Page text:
Reverse adaptation is where life itself has the ability to change its surroundings to suit its needs. Adaptation is where an organism adapts to its surroundings. It has been taught in schools, and often said by evolutionists that life "always" adapts to its surroundings. This is because they can explain life adapting to its surroundings through mutation. For either the life that exists adapts, or dies.
But what if there was life that, instead of adapting to its surroundings, made its surroundings change to suit its needs? How could such an ability evolve? And what exactly can it change to do this? The answer to question one is that evolutionists would have no way to explain this. The answer to question two is that this life has the ability to change the weather.
When the sun is too strong, plankton have the ability to make clouds . Imagine life that is considered to be at the bottom of the food chain, being able to do what the top of the food chain cannot. And it does it naturally. No intelligence needed from that life, no mutation can explain it. Theory of evolution can't touch it as far as explanations within the laws of how evolution works are concerned.
Evolutionists might still persist that this is "normal" adaptation to the environment regardless of the fact that the weather itself has been changed by an organism. They might say that the sun is part of the environment and the plankton adapted by selecting for those which can produce these cloud forming processes.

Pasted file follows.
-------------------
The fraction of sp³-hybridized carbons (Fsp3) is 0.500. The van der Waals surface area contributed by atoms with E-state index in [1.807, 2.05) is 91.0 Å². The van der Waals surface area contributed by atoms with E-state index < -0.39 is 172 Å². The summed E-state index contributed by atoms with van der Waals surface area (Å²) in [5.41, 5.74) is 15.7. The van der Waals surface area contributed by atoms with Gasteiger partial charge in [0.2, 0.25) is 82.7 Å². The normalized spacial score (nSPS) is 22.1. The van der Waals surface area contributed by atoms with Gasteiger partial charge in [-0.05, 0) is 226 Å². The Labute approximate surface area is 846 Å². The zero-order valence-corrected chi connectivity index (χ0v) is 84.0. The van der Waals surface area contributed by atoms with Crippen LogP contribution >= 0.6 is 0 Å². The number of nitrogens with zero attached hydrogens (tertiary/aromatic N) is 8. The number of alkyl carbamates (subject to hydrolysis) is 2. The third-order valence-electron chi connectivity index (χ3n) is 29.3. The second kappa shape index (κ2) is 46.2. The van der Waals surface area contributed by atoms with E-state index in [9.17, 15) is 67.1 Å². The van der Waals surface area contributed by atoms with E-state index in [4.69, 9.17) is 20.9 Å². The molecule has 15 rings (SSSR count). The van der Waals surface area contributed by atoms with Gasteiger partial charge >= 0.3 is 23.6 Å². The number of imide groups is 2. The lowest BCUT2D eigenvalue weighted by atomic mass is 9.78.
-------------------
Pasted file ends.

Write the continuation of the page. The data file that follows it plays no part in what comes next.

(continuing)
However, the evolutionists are still in a great dilemma because an entire population or very large group of the population needs to show this behavior before there can be any benefit. A single plankton producing this chemical through a chance process will have no benefit at all. This completely rules out natural selection for this very beneficial trait and only leaves them with pure gambling chance. Now the evolutionists are in a real dilemma because the odds game for this behavior spreading through an entire population without the process of natural selection is not just a question of "slow, incremental steps up the gradual incline up Mount Improbable".
Making an argument for something like "co-beneficial traits" whereby this trait might have "piggy backed" some other trait that had an immediate single-plankton benefit does not solve the dilemma simply because "piggy backing" will also be just a chance based hypothesis.
The conclusion is that natural selection cannot account for all beneficial traits in life forms. With this wonderful evidence to this effect the creation hypothesis also gets a wonderful method for looking for other similar exclusions of natural selection by which the evidence for design just keeps growing!